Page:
Author - School in the Cloud

  Location: Korakati

When you bring together inspiring individuals who are trying to change the world, you create a force to be reckoned with. Such is the case with the pairing of documentary filmmaker Jerry Rothwell and Sugata Mitra.

I caught up with Jerry over Skype from a bustling café off London’s Victoria Station, as he took time out from promoting his upcoming film How to Change the World.

Jerry has been following Sugata around since 2013, having secured the first Sundance Institute/TED Prize Filmmaker Award to help bring the School in the Cloud story to life.

“Sugata is a fascinating individual for a documentary – he’s articulate, funny and provocative,” says Jerry. “He seems to be able to combine a great simplicity in his approach with a great complexity of ideas. I’ve seen him running a SOLE in various locations and he’s very engaging – you get a very real sense of what it’s about from watching him.”

However, making a film about Sugata and SOLE is not without its challenges, both physically and metaphorically. It’s a hard trek to reach some of the rural locations in India: Korakati, the most remote, can often take the best part of a day, including travelling by cycle rickshaw and boat. In self organised learning environments you also never know exactly what will happen when you turn up!


Jerry and his film crew resort to going barefoot to get to the lab at Chandrakona during the monsoon.

“By its very nature it’s anecdotal, about telling stories rather evaluating the process,” says Jerry. As a result, he’s decided to tell a selection of individual stories over a longer period of time to give a feel for how SOLE develops and its importance to local communities.

The film The School In The Cloud will focus on the more remote locations of Korakati and Chandrakona in India, as well as George Stephenson High School in North Tyneside, UK.

It will include Indian children who speak no English and have little or no access to education, retired schoolteachers in the UK who are part of the Granny Cloud and students in North East England. Together, they represent the many voices that are part of this visionary educational experiment and Jerry’s film asks these two Big Questions:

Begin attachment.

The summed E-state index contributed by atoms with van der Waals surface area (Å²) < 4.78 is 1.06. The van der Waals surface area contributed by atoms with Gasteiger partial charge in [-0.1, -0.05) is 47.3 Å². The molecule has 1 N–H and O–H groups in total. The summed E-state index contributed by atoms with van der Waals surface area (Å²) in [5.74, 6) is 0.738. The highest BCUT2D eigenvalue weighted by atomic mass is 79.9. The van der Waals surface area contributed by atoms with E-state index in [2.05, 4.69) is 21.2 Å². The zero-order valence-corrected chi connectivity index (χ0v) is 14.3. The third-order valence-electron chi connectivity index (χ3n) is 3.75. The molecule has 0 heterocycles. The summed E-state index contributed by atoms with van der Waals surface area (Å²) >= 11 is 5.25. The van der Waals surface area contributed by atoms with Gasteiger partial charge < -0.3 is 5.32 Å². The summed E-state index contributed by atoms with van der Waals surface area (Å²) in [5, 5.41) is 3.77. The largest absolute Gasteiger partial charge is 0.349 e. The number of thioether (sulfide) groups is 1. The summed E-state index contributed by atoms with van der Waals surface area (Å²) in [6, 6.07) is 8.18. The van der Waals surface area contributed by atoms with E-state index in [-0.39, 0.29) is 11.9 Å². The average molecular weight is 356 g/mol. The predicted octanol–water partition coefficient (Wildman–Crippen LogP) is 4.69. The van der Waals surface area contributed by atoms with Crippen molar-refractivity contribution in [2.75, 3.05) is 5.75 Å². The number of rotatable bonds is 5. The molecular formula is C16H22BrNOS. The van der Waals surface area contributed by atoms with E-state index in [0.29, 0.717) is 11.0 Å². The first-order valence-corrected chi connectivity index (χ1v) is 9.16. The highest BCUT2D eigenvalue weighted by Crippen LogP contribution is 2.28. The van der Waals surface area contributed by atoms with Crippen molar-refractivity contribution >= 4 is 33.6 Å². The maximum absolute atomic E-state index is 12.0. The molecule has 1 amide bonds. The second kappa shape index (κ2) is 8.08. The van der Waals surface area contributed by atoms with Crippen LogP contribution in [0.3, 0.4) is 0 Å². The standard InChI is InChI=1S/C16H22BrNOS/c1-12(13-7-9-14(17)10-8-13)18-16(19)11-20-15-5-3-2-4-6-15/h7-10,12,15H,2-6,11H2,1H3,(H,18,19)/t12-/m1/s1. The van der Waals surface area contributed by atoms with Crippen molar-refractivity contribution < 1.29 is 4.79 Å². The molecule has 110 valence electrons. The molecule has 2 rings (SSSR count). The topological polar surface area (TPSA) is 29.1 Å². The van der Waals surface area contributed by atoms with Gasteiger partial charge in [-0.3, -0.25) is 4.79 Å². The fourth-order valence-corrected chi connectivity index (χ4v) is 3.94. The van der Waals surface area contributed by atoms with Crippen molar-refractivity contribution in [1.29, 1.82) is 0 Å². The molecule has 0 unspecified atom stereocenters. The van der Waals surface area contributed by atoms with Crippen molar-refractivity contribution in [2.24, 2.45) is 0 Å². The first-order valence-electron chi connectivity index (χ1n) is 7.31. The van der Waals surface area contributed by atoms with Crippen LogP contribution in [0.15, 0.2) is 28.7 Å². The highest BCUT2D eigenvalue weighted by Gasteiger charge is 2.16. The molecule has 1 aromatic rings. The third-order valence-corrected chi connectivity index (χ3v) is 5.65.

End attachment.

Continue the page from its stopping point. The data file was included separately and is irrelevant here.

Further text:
• What happens to a small remote Indian village when its children get connected to the internet?
  • What happens in a Western-style school, when a lab gets built which allows children take a lead in their own education?

“There’s two sides to it,” explains Jerry. “There’s the story from the bottom up about these people experiencing the project and it’s also an ideas film exploring the impact of Sugata’s ideas in action.”

Filming the project as it evolves gives Jerry a unique insight into how it works. He’s noticed that in the early days of the labs the best results come from sessions that have input from the Granny Cloud or a local co-ordinator. But he’s also quick to point out that he has also seen boys at Chandrakona working out how to use DJing software and teaching themselves to remix Bangla songs.

“The skill from an educator’s point of view is in knowing where the balance lies between leaving the kids to get on with it, and giving some input,” he says.

Jerry told me a story that helped to illustrate exactly what he means. “When I’m shooting I just hang in there for a very long time with the kids on radio mics so I can catch every little exchange. Then perhaps a teacher comes around the back just looking to push it on a bit.